Everything about Robot & Frank is as unlikely as it is irresistible. Charming, playful and sly, it makes us believe that a serene automaton and a snappish human being can be best friends forever.
Perhaps the most surprising aspect of this Sundance prize winner is the easy way it blends the impeccable old-school acting of Frank Langella with the youthful independent sensibility of a pair of first-time filmmakers, writer Christopher D. Ford and director Jake Schreier.
Though most indie filmmakers gravitate toward stories about the agonies of being under 30, old souls Schreier and Ford have made a film that deals, in the most good-humored way, with age, vulnerability and the need to always be of use in your own life.
To keep the story lively, the filmmakers have given it a futuristic backdrop and blended in elements of classic caper films. Engagingly written and exceptionally polished for a first-time effort, Robot & Frank has enough surprises and twists to keep us involved to the very end.
Set in “the near future” in the upstate New York town of Cold Spring, Robot & Frank opens like a thriller with a scene that neatly encapsulates much of what is to come.
The film’s first image reveals someone expertly breaking into a house in the dead of night. A flashlight scans the room and suddenly, confusion, uncertainty, even terror flood the burglar’s face. This is Frank Weld (Langella), and he has just realized he’s broken into his own home.
Frank, we soon discover, is a retired “second-story man,” a former high-end jewel thief who specialized in finding ways into buildings where no ways existed. The cold light of the next day reveals that now, at age 70, Frank has difficulty finding his way around his own house.
Long divorced and living alone, Frank is not doing well. He isn’t up to cleaning the place; the milk he has with his morning cereal has gone sour; and the restaurants in town he thinks about patronizing have gone out of business.
The only bright spot in Frank’s routine are visits to the local library, where he flirts with Jennifer (Susan Sarandon), the establishment’s last remaining flesh- and-blood librarian. But even this pleasure may be fleeting, as a smug, officious new technology consultant named Jake (Jeremy Strong) has a plan to phase out books entirely.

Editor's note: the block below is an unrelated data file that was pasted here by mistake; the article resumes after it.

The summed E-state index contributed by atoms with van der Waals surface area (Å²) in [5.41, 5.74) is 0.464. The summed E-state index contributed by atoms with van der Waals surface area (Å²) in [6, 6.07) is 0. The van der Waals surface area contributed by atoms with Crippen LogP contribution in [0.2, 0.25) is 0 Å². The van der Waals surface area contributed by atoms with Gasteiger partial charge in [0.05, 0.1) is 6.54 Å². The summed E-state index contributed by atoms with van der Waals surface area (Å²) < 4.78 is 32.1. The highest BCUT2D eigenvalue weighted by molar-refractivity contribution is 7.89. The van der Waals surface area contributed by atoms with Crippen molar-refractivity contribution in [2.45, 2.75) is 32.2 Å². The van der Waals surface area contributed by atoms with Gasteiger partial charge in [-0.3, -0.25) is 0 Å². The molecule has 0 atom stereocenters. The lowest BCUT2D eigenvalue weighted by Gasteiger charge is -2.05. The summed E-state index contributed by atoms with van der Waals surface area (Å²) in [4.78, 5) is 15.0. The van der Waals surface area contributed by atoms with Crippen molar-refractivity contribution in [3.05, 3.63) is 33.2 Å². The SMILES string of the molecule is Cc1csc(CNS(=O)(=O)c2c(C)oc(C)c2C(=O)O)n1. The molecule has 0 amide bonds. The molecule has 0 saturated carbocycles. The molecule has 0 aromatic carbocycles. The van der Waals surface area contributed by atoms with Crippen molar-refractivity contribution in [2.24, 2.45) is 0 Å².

So cranky and cantankerous that no one wants to mess with him, Frank has not been a great father. His bubbly daughter, Madison (Liv Tyler), video-phones in from her travels in Turkmenistan, and though married son Hunter (James Marsden) makes a 10-hour round trip every week to see him, he gets nothing for his trouble but his father’s irascible scorn.
Fearful about Frank’s condition and fed up with the long drive, Hunter comes up with an expensive, futuristic solution: He gives his father a VGC-60L healthcare aide, a talking robot who is programmed to cook, clean and get Frank on a healthy regimen.
Frank, no surprise, is resistant to having a robot in his life. Make that very resistant, and Ford’s script has no lack of withering lines suitable for expressing disdain. “You’ve got to be kidding, I am not this pathetic,” is Frank’s first reaction, followed quickly by “that thing is going to murder me in my sleep” and “get this hunk of crap out of my life.”
But, as flawlessly voiced by Peter Sarsgaard (Rachael Ma does the robotic movements), the soothing, philosophical VGC-60L turns out to be the antithesis of the malevolent HAL 9000 from 2001: A Space Odyssey: It truly wants to serve man. And when that robot voice calmly says, “If you don’t mind my saying so, Frank, I think I could be a big help to you,” neither he nor Frank have any idea just where that assistance will lead them.
It is a tribute to Langella’s gifts that he makes us believe absolutely in this growing relationship between man and object, and this despite the fact that he never heard Sarsgaard’s essential voice until he viewed the finished film.
Though he has fine support from the rest of the cast, Langella’s performance is the equivalent of an acting master class as he uses delicacy and underplaying to easily hold the screen even when he’s all by himself.
Because it delivers classic movie satisfactions with a very modern spin, it’s somehow appropriate that Robot & Frank is being distributed by Samuel Goldwyn Films, the only independent company with a direct line to Hollywood’s beginnings. It’s not hard to imagine Samuel Goldwyn himself really enjoying this film, and that is saying a lot.